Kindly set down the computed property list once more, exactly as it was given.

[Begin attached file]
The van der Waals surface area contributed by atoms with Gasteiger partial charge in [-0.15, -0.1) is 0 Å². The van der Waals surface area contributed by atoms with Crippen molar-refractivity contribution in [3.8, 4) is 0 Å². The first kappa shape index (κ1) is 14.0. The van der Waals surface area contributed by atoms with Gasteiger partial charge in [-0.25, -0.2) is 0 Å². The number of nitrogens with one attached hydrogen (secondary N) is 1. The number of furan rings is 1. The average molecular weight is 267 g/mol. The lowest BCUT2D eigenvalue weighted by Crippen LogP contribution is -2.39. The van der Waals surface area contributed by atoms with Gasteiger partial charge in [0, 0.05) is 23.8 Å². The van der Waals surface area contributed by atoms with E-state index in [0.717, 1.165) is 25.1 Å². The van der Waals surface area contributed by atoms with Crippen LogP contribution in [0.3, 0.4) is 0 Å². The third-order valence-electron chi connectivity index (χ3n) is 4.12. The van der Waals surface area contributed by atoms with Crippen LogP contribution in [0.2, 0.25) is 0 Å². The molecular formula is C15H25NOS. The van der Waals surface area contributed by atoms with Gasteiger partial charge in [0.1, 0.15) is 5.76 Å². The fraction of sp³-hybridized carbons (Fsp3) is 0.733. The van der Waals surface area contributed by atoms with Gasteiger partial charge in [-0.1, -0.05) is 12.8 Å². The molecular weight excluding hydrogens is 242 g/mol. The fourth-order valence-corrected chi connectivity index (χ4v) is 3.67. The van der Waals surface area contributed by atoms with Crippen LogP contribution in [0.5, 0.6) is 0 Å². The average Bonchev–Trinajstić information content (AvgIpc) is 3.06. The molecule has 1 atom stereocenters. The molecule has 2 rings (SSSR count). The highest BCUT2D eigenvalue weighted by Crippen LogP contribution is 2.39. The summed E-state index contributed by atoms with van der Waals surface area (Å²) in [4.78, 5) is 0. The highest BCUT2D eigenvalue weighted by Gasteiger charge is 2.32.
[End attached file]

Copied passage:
The van der Waals surface area contributed by atoms with Gasteiger partial charge in [-0.15, -0.1) is 0 Å². The van der Waals surface area contributed by atoms with Crippen molar-refractivity contribution in [3.8, 4) is 0 Å². The first kappa shape index (κ1) is 14.0. The van der Waals surface area contributed by atoms with Gasteiger partial charge in [-0.25, -0.2) is 0 Å². The number of nitrogens with one attached hydrogen (secondary N) is 1. The number of furan rings is 1. The average molecular weight is 267 g/mol. The lowest BCUT2D eigenvalue weighted by Crippen LogP contribution is -2.39. The van der Waals surface area contributed by atoms with Gasteiger partial charge in [0, 0.05) is 23.8 Å². The van der Waals surface area contributed by atoms with E-state index in [0.717, 1.165) is 25.1 Å². The van der Waals surface area contributed by atoms with Crippen LogP contribution in [0.3, 0.4) is 0 Å². The third-order valence-electron chi connectivity index (χ3n) is 4.12. The van der Waals surface area contributed by atoms with Crippen LogP contribution in [0.2, 0.25) is 0 Å². The molecular formula is C15H25NOS. The van der Waals surface area contributed by atoms with Gasteiger partial charge in [0.1, 0.15) is 5.76 Å². The fraction of sp³-hybridized carbons (Fsp3) is 0.733. The van der Waals surface area contributed by atoms with Gasteiger partial charge in [-0.1, -0.05) is 12.8 Å². The molecular weight excluding hydrogens is 242 g/mol. The fourth-order valence-corrected chi connectivity index (χ4v) is 3.67. The van der Waals surface area contributed by atoms with Crippen LogP contribution in [0.5, 0.6) is 0 Å². The average Bonchev–Trinajstić information content (AvgIpc) is 3.06. The molecule has 1 atom stereocenters. The molecule has 2 rings (SSSR count). The highest BCUT2D eigenvalue weighted by Crippen LogP contribution is 2.39. The summed E-state index contributed by atoms with van der Waals surface area (Å²) in [4.78, 5) is 0. The highest BCUT2D eigenvalue weighted by Gasteiger charge is 2.32.